Cleaning to Remove Soil, Discoloration and Stains
Reinforcing Fragile Textiles
Conservation of Waterlogged Canvas and Rope
Silicone Oil Treatment of Waterlogged Textiles and Rope

The term 'textile' is applied to woven objects and also to fabrics which are the products of other kinds of interlacing of yarns, such as braiding, looping, knitting, lace making, and netting. The textile category also includes materials such as felts and non-woven materials in which the fibers gain coherence by a process other than spinning.

This brief discussion of textile conservation is limited to the natural fibers of animal and plant origin: wool, hair, silk, cotton, flax, jute, hemp, nettle, grass, etc. The animal fibers consist primarily of protein and are more resistant to decay than vegetable fibers, which are composed primarily of cellulose. Flax and cotton, for example, are very susceptible to attack by bacteria under humid conditions and seldom survive in archaeological environments. All textiles are deteriorated by light, insects, microorganisms, and air pollution which, alone or together, cause considerable loss of tensile strength and pliability. The oxygen in the atmosphere affects all organic substances to varying degrees. Prolonged exposure to normal atmospheric conditions will cause textiles to weaken and disintegrate. The speed of the deterioration varies according to environment and the nature of the fibers. The main factors that promote the decay of textiles can be categorized into three groups:

1. Organic: Because textiles are organic, they are subject to attack by molds and bacteria. Decomposition is greatest in situations that favor the growth of these organisms, such as damp heat, stagnant air, and contact of the material with vegetable matter. Attack by destructive insects may also be encountered.

2. Physical: Excessive heat causes desiccation and embrittlement; exposure to ultra-violet light causes a type of deterioration known as 'tendering,' as well as the photochemical degradation of susceptible dyes.

3. Chemical: Exposure to noxious gases can also cause tendering. In some cases, these gases are converted to acids, which are the main cause for the deterioration of some textiles.

In general, textile conservation should be left to specialists; however, many archaeological specimens can be treated even by novice conservators. Fibers that compose a fabric should be identified before any treatment is undertaken, particularly if stain removal is required. Physical tests, such as burning, quickly identify the presence of animal fibers, which do not burn readily and shrivel into a residue of carbon. These fibers usually emit the distinct odor of singed hair. Vegetal fibers burn easily to a fine ash. Many fibers and hairs can also be readily identified by microscopic examination. Animal hairs, for example, can be identified by their characteristic cuticle patterns and medullar cross sections. Simple staining tests enable the conservator to distinguish between the different kinds of fibers.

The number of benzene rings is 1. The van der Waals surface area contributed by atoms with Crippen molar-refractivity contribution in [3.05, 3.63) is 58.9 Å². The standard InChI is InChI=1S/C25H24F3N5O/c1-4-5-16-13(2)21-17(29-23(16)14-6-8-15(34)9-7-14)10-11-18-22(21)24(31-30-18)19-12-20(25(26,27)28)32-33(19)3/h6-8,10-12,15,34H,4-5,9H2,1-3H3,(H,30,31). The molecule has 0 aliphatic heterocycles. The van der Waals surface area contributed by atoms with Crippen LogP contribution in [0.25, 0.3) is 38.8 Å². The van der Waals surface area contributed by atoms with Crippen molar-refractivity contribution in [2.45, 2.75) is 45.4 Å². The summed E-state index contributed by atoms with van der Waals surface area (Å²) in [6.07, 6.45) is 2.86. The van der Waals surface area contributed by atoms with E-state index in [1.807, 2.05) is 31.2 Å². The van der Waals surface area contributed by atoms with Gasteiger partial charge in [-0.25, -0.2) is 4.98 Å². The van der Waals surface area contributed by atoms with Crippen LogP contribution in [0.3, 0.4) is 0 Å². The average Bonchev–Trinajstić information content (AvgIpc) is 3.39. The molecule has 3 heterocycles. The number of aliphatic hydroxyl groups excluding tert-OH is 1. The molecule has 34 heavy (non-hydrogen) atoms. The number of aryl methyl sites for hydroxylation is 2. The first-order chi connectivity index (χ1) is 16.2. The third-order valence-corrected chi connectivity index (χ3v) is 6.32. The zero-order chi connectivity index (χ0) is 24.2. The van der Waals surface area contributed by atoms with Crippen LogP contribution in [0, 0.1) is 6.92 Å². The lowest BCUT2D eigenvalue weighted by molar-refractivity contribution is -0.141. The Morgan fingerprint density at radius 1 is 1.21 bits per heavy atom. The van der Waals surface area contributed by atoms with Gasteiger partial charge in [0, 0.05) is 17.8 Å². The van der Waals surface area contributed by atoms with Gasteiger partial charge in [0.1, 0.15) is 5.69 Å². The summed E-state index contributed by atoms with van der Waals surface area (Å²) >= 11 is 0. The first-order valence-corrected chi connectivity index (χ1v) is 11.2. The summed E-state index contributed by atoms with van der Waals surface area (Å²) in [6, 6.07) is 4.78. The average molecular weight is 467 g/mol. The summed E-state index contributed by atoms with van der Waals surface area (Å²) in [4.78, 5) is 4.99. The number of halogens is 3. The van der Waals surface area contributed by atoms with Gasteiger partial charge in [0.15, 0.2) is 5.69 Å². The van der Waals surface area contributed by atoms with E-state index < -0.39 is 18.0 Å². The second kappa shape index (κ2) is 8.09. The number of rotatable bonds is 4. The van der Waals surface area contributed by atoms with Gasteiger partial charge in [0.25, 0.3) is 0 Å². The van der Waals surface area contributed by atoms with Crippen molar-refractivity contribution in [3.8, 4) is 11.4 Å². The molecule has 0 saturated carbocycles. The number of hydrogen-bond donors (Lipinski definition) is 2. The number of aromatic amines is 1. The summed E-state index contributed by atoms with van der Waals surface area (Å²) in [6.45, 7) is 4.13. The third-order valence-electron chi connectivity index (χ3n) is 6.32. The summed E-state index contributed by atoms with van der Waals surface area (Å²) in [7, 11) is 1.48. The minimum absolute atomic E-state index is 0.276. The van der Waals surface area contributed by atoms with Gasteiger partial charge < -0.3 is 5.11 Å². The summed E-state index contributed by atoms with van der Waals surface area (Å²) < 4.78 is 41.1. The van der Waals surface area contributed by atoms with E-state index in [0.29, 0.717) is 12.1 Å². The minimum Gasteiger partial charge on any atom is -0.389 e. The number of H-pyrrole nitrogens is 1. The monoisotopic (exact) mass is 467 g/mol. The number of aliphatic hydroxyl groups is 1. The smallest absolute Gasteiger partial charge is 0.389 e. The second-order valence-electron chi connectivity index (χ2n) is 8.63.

The textile materials encountered most often in archaeological sites are linen, cotton, wool, and silk. Linen is a spun and woven vegetable-based fiber derived from flax stalks and branches. Linen fibers lie close together and are durable. They withstand moderate alkaline conditions because of their cellulose content, but are readily affected by acids. Moisture easily passes through the fibers of linen, causing the material to undergo dimensional and weight changes as well as changes in the overall strength. Linen does not take dye well and is usually left in a bleached or unbleached white state.

Figure 8.1. Schematic drawing of flax.

Cotton is a vegetable fiber derived from lint on the cotton seed. It can survive in moderate alkaline conditions but is adversely affected by acids. Cotton does not transmit moisture like linen and is very absorbent in its processed state. It is this characteristic which allows cotton to take dyes well. Cotton has a very characteristic clockwise twist; for this reason, it is commonly spun in a 'Z' twist.

Figure 8.2. Schematic drawing of cotton.

Wool consists of protein fibers. The majority of the amino acids in the protein of the wool are keratin, which contains insect-attracting sulfur. Wool fibers absorb more moisture and accept dyes better than vegetable fibers. Wool is not a strong fiber and weakens considerably when wet.

Figure 8.3. Schematic drawing of wool.

Silk is an animal (insect) fiber that is derived from the cocoon filament of the silkworm. Because it is basically protein, silk is easily affected by alkalies and various inorganic acids. Like wool, it easily absorbs moisture and will take dyes readily. These dyes, however, are not as light-fast as those on wool. Silk is as strong as a steel wire of the same diameter but is very light sensitive. Therefore, it will break down faster than wool when exposed to ultra-violet rays.

Figure 8.4. Schematic drawing of silk.